* Many survivors do not want to leave but rather find resolution to preserve the partnership, shifting the recourse to healing instead of punitive pathways.
Beyond domestic violence
Most state and county authorities support prevention and intervention programs for domestic violence as well as the related issues of sexual abuse and human trafficking. Some organizations, however, look beyond mainstream models toward addressing the matter.
“Domestic abuse is a societal, cultural issue and not a personal issue,” said California Partnership to End Domestic Violence executive director Rev. Aleese Moore-Orbih.
The issue reflects the layers and generations of trauma experienced by members of society, not just the couples involved, she said. To address the issue effectively, therefore, is to step back and recognize the tension between intimate partners as the consequence of larger, institutional or historical wounds.
“If we accept DV as among the constructs of our American society, then the questions (to be asked) are about dismantling those constructs, changing the culture centered on power and control: How do we get away from that thinking of loving power and control?”
Shift the focus, proposed the new head of the Oakland-based nonprofit.
“The domestic violence field is a band-aid on what really needs to happen. We have to get to a place where… patriarchy and hierarchy have no place in our culture. We can’t have healthy relationships until we as individuals become healthy. Healing is not just about survivors but everyone in the community. Stop encouraging our children to seek power and control in adulthood.”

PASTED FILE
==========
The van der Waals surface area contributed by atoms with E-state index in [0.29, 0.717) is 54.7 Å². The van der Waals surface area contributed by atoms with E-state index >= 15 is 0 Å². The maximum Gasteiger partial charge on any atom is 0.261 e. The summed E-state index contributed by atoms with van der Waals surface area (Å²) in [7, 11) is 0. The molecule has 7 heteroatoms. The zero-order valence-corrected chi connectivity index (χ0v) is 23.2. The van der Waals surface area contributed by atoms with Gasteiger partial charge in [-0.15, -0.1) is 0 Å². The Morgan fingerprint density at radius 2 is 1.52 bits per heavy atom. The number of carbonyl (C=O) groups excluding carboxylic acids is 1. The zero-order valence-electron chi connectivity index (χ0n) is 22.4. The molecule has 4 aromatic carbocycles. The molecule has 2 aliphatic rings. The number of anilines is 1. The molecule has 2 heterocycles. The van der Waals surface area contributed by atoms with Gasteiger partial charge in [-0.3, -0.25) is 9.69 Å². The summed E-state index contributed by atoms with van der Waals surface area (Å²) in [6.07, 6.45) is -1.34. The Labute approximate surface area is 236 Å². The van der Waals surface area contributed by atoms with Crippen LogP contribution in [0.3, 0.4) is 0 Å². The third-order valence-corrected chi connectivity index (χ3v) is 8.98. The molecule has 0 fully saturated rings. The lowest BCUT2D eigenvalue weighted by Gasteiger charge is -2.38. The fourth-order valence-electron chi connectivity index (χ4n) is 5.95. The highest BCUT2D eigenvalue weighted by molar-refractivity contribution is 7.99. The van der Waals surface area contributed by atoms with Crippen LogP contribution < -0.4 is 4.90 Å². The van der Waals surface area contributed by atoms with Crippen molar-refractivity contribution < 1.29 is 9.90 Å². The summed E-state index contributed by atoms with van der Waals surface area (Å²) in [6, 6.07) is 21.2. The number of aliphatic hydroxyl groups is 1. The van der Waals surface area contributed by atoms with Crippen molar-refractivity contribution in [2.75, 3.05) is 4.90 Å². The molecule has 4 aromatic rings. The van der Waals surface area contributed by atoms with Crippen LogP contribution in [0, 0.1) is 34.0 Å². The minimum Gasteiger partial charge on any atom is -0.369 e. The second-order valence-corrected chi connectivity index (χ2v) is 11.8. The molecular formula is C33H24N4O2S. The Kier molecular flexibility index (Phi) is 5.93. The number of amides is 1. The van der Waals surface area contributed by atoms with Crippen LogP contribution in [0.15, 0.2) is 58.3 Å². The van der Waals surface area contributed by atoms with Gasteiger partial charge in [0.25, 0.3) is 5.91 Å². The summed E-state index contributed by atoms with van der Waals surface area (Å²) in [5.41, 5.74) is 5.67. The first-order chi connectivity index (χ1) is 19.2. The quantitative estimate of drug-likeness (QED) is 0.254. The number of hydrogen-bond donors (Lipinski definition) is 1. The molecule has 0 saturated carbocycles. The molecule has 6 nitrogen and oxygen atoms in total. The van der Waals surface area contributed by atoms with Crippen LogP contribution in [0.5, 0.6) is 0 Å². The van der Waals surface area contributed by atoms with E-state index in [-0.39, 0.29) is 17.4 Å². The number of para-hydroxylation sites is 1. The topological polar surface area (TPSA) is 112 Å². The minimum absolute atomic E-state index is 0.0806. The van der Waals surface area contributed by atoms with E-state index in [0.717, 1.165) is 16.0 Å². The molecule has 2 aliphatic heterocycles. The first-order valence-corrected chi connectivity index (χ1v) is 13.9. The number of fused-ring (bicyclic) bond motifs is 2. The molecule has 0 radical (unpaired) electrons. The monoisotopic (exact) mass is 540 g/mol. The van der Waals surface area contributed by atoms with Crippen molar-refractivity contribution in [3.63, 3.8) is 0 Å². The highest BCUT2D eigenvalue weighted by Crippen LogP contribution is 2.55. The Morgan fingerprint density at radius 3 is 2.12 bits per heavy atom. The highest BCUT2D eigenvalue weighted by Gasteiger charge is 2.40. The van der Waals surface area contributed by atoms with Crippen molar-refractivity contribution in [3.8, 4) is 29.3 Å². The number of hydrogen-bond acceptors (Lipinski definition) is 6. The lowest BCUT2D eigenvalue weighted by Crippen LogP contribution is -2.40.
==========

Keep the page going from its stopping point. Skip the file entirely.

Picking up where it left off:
Healing is not a one-way course, offered Tina Rodriguez, board president of California Coalition Against Sexual Assault and statewide manager of Crime Survivors for Safety and Justice.
She cited “cultural accountability” as a “gap in traditional responses to DV for those impacted with the inability to control violent impulses and those who have been victims of domestic violence.”
“We need to stop being co-dependent in more ways than one,” said Rodriguez, a proponent of restorative justice, the alternative to criminal Justice that believes in bringing together parties involved to repair harm and lead to transformation.
Rodriguez berated traditional intervention models and court-ordered battery treatments that don’t take to account the “pressure and trauma and fear of failure” exacerbating violent impulses among men in marginalized populations. Lack of equity is glaring in law enforcement responses to Black and Brown communities, she added.
“Understanding the intersectionality of issues” is key to healing, agreed Jerry Tello, who founded and directs training and capacity building for Compadres Network, a national organization based in Southern California.
Tello related his childhood, where he experienced trauma as witness to his father’s mistreatment of his mother and brothers and civil unrest like the Watts Riots. That exposure taught him to “forget to cry and bottle fears” and disabled him from human connection, a common predicament in his community. Recognizing the ravages of his experience later inspired him to become a psychologist. Today he works with younger folks to stop the intergenerational cycle of violence.
“We can’t talk about domestic violence without talking about oppression, racism, internalized oppression and generational trauma” as a start to overcome the impact Tello said. He touted as “most significant” the power of prayer that he said saved and transformed him; “Spirituality, sense of hope, of vision that sees you as sacred even with your wounds.”